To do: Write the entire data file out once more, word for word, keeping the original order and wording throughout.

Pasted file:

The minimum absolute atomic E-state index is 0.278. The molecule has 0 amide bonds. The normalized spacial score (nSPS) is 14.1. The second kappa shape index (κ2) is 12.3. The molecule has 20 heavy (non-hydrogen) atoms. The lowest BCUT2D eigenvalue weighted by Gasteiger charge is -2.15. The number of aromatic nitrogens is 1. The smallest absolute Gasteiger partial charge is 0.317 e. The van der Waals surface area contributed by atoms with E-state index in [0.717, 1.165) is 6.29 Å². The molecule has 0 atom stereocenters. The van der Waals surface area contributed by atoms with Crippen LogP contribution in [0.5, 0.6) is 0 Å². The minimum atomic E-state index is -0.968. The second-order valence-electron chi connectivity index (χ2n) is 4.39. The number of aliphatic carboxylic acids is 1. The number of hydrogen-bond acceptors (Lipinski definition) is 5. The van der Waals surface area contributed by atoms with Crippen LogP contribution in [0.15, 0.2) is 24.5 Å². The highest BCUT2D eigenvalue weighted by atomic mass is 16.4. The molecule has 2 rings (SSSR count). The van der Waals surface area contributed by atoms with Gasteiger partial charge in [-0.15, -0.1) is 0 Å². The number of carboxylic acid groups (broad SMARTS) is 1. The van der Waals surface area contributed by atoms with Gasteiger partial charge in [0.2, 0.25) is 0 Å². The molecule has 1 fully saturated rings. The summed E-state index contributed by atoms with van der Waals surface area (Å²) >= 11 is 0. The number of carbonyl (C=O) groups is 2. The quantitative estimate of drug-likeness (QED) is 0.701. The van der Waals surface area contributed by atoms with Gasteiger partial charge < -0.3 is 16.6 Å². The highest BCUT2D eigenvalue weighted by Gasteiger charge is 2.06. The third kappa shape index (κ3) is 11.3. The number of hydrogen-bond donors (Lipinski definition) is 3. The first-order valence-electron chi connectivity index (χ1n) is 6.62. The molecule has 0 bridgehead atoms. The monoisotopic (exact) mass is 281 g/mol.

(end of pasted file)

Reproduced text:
The minimum absolute atomic E-state index is 0.278. The molecule has 0 amide bonds. The normalized spacial score (nSPS) is 14.1. The second kappa shape index (κ2) is 12.3. The molecule has 20 heavy (non-hydrogen) atoms. The lowest BCUT2D eigenvalue weighted by Gasteiger charge is -2.15. The number of aromatic nitrogens is 1. The smallest absolute Gasteiger partial charge is 0.317 e. The van der Waals surface area contributed by atoms with E-state index in [0.717, 1.165) is 6.29 Å². The molecule has 0 atom stereocenters. The van der Waals surface area contributed by atoms with Crippen LogP contribution in [0.5, 0.6) is 0 Å². The minimum atomic E-state index is -0.968. The second-order valence-electron chi connectivity index (χ2n) is 4.39. The number of aliphatic carboxylic acids is 1. The number of hydrogen-bond acceptors (Lipinski definition) is 5. The van der Waals surface area contributed by atoms with Crippen LogP contribution in [0.15, 0.2) is 24.5 Å². The highest BCUT2D eigenvalue weighted by atomic mass is 16.4. The molecule has 2 rings (SSSR count). The van der Waals surface area contributed by atoms with Gasteiger partial charge in [-0.15, -0.1) is 0 Å². The number of carboxylic acid groups (broad SMARTS) is 1. The van der Waals surface area contributed by atoms with Gasteiger partial charge in [0.2, 0.25) is 0 Å². The molecule has 1 fully saturated rings. The summed E-state index contributed by atoms with van der Waals surface area (Å²) >= 11 is 0. The number of carbonyl (C=O) groups is 2. The quantitative estimate of drug-likeness (QED) is 0.701. The van der Waals surface area contributed by atoms with Gasteiger partial charge < -0.3 is 16.6 Å². The highest BCUT2D eigenvalue weighted by Gasteiger charge is 2.06. The third kappa shape index (κ3) is 11.3. The number of hydrogen-bond donors (Lipinski definition) is 3. The first-order valence-electron chi connectivity index (χ1n) is 6.62. The molecule has 0 bridgehead atoms. The monoisotopic (exact) mass is 281 g/mol.